Next term, the Supreme Court will hear cases accusing Harvard University and the University of North Carolina of racial discrimination in their affirmative action policies — policies very similar to those employed by Amherst, as well as most of our peer institutions. Despite lower-court decisions in favor of affirmative action in college admissions, the majority-conservative Supreme Court will likely rule against the practice. While the outcome of the case is, of course, not certain, and no one knows just how sweeping the Court’s decision will turn out to be, race-based affirmative action in U.S. college admissions seems to be on the brink of extinction.
The probable loss of affirmative action poses a significant threat to equity in admissions. After the ruling, colleges across the country will likely have to completely rethink their admissions policies. Amherst’s first priority should be to double down on its commitment to build a racially diverse community. Over the last decades, affirmative action has been essential in helping the college transition from an overwhelmingly white campus into one of the most racially diverse campuses in the country. Affirmative action has been central in opening up the closed system of private education to a much wider, more representative, and more equitable system.
The fundamental shift threatened by the Supreme Court case also, however, presents the opportunity for a wide-scale reflection on the shortcomings of existing admissions policies. Beyond fighting to maintain the racial diversity threatened by the Supreme Court case, the college must acknowledge its current failure to promote other meaningful types of diversity.
The college’s extraordinary scores on diversity metrics compared to peer institutions reflect real progress. We have higher percentages of non-white students than almost any of our peer institutions, and the college allocates significant resources towards improving diversity on campus. However, over 20 percent of students at Amherst come from the top one percent of wealthiest families, and nearly 60 percent from the top fifth. Even more strikingly, only 4.7 percent of Amherst college students come from the bottom fifth of families sorted by wealth, demonstrating the college’s struggle to serve lower-class families across racial lines. Over half of the student body comes from only four states, skewing geographic diversity as well as economic.
The decision to apply to Amherst derives from many factors, which are often outside the college’s control. A student’s education is based on luck and privilege in so many ways that creating widespread educational equity from the college’s admissions office is an impossibility. Many students report that outreach to schools outside of the Northeast is disappointingly lacking. Moreover, even with better institutional outreach, just sending mail to places where applications are low won’t solve the problem with applicant numbers. The very reputation of a prestigious institution makes it seem unattainable for a vast number of applicants, regardless of their talent.These large-scale failures point to some basic oversights of the current admissions model: Amherst, for all the diversity it has on paper, does not ensure true equity in its admissions, and encourages students and observers to conflate the appearance of racial diversity with fully equal opportunity in education.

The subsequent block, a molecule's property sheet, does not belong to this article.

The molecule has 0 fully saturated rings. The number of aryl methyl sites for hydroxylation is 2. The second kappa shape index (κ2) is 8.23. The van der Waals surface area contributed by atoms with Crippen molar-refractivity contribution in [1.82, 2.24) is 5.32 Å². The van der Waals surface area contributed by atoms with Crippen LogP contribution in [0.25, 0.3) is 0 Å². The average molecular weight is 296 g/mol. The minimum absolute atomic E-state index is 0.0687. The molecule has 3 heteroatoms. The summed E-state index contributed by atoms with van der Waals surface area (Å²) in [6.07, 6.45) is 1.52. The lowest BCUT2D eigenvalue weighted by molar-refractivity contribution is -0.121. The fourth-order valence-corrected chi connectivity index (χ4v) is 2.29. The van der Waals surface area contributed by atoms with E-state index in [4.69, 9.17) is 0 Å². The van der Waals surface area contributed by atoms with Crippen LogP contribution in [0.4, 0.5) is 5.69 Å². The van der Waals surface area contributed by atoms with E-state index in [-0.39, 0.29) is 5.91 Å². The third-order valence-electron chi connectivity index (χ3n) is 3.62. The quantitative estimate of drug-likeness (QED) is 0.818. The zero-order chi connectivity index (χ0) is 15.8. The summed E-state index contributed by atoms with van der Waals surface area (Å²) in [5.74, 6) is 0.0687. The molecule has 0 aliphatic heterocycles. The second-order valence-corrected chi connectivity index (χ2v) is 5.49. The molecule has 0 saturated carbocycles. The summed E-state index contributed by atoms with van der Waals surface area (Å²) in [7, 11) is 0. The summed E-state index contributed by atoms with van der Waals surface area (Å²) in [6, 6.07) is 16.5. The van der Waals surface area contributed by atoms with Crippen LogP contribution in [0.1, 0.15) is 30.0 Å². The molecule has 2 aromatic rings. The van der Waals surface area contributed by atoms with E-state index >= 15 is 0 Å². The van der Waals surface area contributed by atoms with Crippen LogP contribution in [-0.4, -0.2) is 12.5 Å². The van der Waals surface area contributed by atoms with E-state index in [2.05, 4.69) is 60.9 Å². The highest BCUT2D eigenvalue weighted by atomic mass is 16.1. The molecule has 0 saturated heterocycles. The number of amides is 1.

We recognize that the college can’t single-handedly fix educational inequity. But the college can approach admissions more holistically by considering as many factors as possible. For instance, taking socioeconomic diversity more heavily into account would not only improve racial diversity, but reduce the college’s overwhelmingly large proportion of wealthy students and diversify the set of high schools that students hail from. Moreover, admissions should examine factors such as parental occupation, geographic location, schooling, working background, and age. Doing so would be a step toward providing those students who traditionally face massive barriers to attending elite private institutions with fair and equitable access to the resources of one of the wealthiest and most influential undergraduate institutions in the world.
While attempts at doing better may seem fruitless, they are still worthwhile. Although we may incessantly call for more from an administration that isn’t all-powerful, the Editorial Board truly believes in the power of the college to improve the lives of those attending. Maintaining affirmative action — or some proxy for it — is a necessity, but it is not, by itself, enough. Our current admissions model has been unable to create a truly diverse campus — one diverse in race, in income, and in background. It’s time to change that.
Unsigned editorials represent the views of the majority of the Editorial Board — (assenting: 9; dissenting: 0; abstaining: 1).